Two legislators from Detroit, Sen. Stephanie Chang and Rep. Joe Tate, ask to meet with executives managing the Jeffersonian Houze east of downtown to discuss what they call "abysmal conditions" -- particularly unreliable elevators.
In a letter to the Hayman Company in Southfield, the Democratic lawmakers "express serious concern about the conditions at the Jeffersonian," which has 412 apartments, and urge regional director Michael Griffioen to "take action on the immediate needs and demands of the residents."
Our offices have been in contact with residents regarding the lack of functional elevators in the 30-story building and the unsatisfactory response from management. ...
The elderly, those with disabilities, those recovering from surgery, and residents with small children have all been forced to take the stairs. Prior to the last elevator being taken out of service, all residents shared a single elevator and experienced extended wait times to get into their homes, many waiting with bags from work, groceries or carrying children.
In addition, due to elevator unpredictability and scarcity, many people are forced to occupy the elevator at once, which is a serious health and safety concern as residents continue to fight a deadly pandemic.
The building's West Bloomfield owner, Barbat Holdings, faces legal battles in county and federal courts. The high-rise was placed into federal court receivership last June and now is overseen by a Los Angeles-based investment firm.
On Sunday, Chang tweets: "We got a response from the management company's attorneys: 'My client is acting within its duties and obligations as directed by the federal court and is managing the property appropriately. It is actively addressing and prioritizing all building maintenance issues as quickly and professionally as possible."
A statement from Chang and Tate quotes tenant Eboni Taylor:
"Residents' voices largely go unheard. My family had to switch apartments due to deep plumbing and infrastructure issues that continue to prevail against Band-Aid fixes.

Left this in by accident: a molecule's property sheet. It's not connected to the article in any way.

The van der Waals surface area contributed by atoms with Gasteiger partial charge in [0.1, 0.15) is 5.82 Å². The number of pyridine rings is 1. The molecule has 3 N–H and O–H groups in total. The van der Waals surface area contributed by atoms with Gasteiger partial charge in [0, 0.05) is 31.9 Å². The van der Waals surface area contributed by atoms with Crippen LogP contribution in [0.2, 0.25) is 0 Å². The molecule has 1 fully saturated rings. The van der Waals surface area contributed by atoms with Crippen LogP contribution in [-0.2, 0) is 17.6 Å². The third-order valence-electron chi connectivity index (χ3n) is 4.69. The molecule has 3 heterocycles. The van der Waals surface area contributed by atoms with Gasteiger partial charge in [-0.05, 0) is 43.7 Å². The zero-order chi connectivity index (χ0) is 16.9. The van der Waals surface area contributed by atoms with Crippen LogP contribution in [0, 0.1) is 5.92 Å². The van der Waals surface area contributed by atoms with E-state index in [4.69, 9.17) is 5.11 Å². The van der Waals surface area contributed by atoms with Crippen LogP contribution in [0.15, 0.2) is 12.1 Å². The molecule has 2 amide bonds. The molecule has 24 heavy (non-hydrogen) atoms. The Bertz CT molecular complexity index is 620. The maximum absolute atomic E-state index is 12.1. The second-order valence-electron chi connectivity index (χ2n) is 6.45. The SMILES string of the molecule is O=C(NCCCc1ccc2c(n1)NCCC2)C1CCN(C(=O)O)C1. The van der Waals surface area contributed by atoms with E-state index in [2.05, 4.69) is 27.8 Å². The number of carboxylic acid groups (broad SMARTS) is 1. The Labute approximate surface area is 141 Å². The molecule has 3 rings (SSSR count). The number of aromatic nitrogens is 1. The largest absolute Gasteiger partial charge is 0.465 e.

"It's the same with the elevators — root causes not being addressed and residents suffering in the end. My breaking points were meeting an almost 80-year-old resident in the stairwell as she trekked to the lobby from the 23rd floor. Another is the aggressive and expensive towing policy that causes further distress to residents when there are no adequate alternatives for temporary parking.
"What made all this even more egregious were the lackluster and snide responses from the regional director at Hayman Company, who dismissed me with no alternatives or solutions for the issues that we're facing."
WDIV quotes two other tenants from the high-rise at 9000 E. Jefferson Ave., formerly called Jeffersonian Apartments:
"The middle elevator hasn't worked in a good two or three years,” said Brittany Foot, who has lived in the complex since 2016. ...
"I wake up early just in case the elevator doesn't work, so then I can take 20 flights of stairs to make sure I'm at work on time," said another resident, Larfay Austin. ... According to the residents, the freight elevator is an option sometimes.
Other issues cited by the two Lansing legislators involve garage and laundry room maintenance, plus requests for short-term parking to load and unload vehicles.
"This is inhumane and unacceptable," Sen. Chang says in the news release. "Management companies have a responsibility to ensure their tenants' safety and security, not just to collect the rent. I implore the property owner to listen to residents." Her local party colleague, Rep. Tate, adds: "The residents need resolution on this issue. It is an issue of safety and well-being."